- investments in centers for addictions and shelters as well as transitional housing
- job growth in communities and access to jobs within the cities
- racism (including systemic), cultural ignorance and discrimination in accessing services
Participants want the inquiry's final report to include recommendations for specific actions including:
- create a specialized taskforce with Indigenous police investigators that work with the RCMP
- create a law enforcement protocol for cases of violence against Indigenous women
- reviewing police codes of professional conduct to better protect vulnerable Indigenous women
- judicial system to implement a support worker and elder to every case of a murdered or missing indigenous woman or girl
- within the judicial system, classify Indigenous women as vulnerable citizens that will impact sentencing
- develop guidelines for families when there is a murdered or missing individual that clearly explains the process
- create a national anonymous hotline for information pertaining to cases of violence against Indigenous women
- prevention, healing and reconciliation measures, including a public awareness campaign that Indigenous Women are Beautiful
In general, the participants agreed that solving the problem of violence will be a long-term process and will require building trust among Indigenous communities and the police and justice systems. As time passes, attention should continue to focus on the needs and concerns of survivors, families and loved ones.
Support and cultural practices
Participants outlined the need to include traditional practices and ceremonies in the inquiry process. The inquiry must also include healing processes to acknowledge and address the trauma felt by those affected.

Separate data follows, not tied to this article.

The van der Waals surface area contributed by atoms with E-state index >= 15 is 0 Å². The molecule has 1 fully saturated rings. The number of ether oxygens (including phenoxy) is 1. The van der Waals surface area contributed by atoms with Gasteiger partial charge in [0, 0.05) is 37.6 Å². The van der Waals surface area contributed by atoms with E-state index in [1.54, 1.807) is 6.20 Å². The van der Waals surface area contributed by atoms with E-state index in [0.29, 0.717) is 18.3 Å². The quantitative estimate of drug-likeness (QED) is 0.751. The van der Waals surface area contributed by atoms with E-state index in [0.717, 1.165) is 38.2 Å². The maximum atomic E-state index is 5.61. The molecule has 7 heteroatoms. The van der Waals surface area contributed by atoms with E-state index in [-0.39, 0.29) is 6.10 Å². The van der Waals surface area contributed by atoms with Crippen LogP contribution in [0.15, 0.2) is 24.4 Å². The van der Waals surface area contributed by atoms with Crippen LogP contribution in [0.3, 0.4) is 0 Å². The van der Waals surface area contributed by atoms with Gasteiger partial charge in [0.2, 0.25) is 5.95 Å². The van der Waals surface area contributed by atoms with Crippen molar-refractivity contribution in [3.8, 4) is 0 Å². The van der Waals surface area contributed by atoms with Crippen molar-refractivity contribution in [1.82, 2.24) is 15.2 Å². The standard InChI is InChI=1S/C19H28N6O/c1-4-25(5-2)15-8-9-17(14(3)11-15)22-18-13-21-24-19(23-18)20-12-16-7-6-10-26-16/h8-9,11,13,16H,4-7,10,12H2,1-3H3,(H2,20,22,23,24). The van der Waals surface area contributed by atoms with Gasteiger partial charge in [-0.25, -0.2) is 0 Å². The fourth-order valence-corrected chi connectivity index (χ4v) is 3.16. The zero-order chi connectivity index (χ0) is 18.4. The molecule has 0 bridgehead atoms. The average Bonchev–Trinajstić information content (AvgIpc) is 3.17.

Recommendations about how to include cultural practices and ceremony include:
- promote healing and traditional ceremonial practices
- promote education on the history of residential schools
- consult with local communities and involve elders to ensure that specific local practices are respected such as use of appropriate protocols for pipe ceremonies
As well as discussing the questions listed in the discussion guide, participants were invited to share other comments and views on the design of the Inquiry. These include:
- the inquiry needs to have a clear mandate and achievable recommendations as the international community will be witnessing how Canada conducts this inquiry
- the inquiry should allow for UN observers
- Health Canada should be involved with the healing component and programming
- Canada 150 should also include a focus on reconciliation
- the lack of information that several families experienced was mentioned and improvements in communication between families and authorities was proposed as a key recommendation